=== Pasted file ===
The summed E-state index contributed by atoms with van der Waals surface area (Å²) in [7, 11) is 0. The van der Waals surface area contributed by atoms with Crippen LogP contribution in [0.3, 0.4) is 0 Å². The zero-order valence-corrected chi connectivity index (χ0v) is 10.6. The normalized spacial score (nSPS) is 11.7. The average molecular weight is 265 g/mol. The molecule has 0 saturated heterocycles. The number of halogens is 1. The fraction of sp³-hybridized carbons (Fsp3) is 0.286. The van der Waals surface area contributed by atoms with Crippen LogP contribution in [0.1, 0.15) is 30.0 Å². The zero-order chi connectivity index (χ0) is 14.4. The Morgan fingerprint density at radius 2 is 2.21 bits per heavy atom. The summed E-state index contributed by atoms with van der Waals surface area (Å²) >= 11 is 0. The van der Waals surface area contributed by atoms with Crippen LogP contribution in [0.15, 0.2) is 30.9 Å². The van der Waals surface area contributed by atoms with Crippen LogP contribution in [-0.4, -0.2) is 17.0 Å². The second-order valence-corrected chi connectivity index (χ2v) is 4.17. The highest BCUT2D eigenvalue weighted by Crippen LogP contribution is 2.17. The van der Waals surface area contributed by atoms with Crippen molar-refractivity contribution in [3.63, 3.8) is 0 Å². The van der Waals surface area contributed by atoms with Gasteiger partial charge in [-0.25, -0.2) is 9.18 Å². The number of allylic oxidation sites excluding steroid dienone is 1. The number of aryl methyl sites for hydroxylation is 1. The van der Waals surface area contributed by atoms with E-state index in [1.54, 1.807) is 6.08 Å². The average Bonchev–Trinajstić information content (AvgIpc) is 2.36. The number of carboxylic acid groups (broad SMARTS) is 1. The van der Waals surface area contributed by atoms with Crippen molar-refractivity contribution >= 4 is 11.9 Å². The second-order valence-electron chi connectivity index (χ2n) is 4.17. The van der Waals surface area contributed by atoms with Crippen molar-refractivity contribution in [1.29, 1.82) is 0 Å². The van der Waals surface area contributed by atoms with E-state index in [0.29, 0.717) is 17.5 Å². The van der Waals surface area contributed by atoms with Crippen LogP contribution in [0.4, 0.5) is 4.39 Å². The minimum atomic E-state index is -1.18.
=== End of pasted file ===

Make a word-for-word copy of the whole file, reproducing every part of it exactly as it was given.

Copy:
The summed E-state index contributed by atoms with van der Waals surface area (Å²) in [7, 11) is 0. The van der Waals surface area contributed by atoms with Crippen LogP contribution in [0.3, 0.4) is 0 Å². The zero-order valence-corrected chi connectivity index (χ0v) is 10.6. The normalized spacial score (nSPS) is 11.7. The average molecular weight is 265 g/mol. The molecule has 0 saturated heterocycles. The number of halogens is 1. The fraction of sp³-hybridized carbons (Fsp3) is 0.286. The van der Waals surface area contributed by atoms with Crippen LogP contribution in [0.1, 0.15) is 30.0 Å². The zero-order chi connectivity index (χ0) is 14.4. The Morgan fingerprint density at radius 2 is 2.21 bits per heavy atom. The summed E-state index contributed by atoms with van der Waals surface area (Å²) >= 11 is 0. The van der Waals surface area contributed by atoms with Crippen LogP contribution in [0.15, 0.2) is 30.9 Å². The van der Waals surface area contributed by atoms with Crippen LogP contribution in [-0.4, -0.2) is 17.0 Å². The second-order valence-corrected chi connectivity index (χ2v) is 4.17. The highest BCUT2D eigenvalue weighted by Crippen LogP contribution is 2.17. The van der Waals surface area contributed by atoms with Crippen molar-refractivity contribution in [3.63, 3.8) is 0 Å². The van der Waals surface area contributed by atoms with Gasteiger partial charge in [-0.25, -0.2) is 9.18 Å². The number of allylic oxidation sites excluding steroid dienone is 1. The number of aryl methyl sites for hydroxylation is 1. The van der Waals surface area contributed by atoms with E-state index in [1.54, 1.807) is 6.08 Å². The average Bonchev–Trinajstić information content (AvgIpc) is 2.36. The number of carboxylic acid groups (broad SMARTS) is 1. The van der Waals surface area contributed by atoms with Crippen molar-refractivity contribution >= 4 is 11.9 Å². The second-order valence-electron chi connectivity index (χ2n) is 4.17. The van der Waals surface area contributed by atoms with Crippen molar-refractivity contribution in [1.29, 1.82) is 0 Å². The van der Waals surface area contributed by atoms with E-state index in [0.29, 0.717) is 17.5 Å². The van der Waals surface area contributed by atoms with Crippen LogP contribution in [0.4, 0.5) is 4.39 Å². The minimum atomic E-state index is -1.18.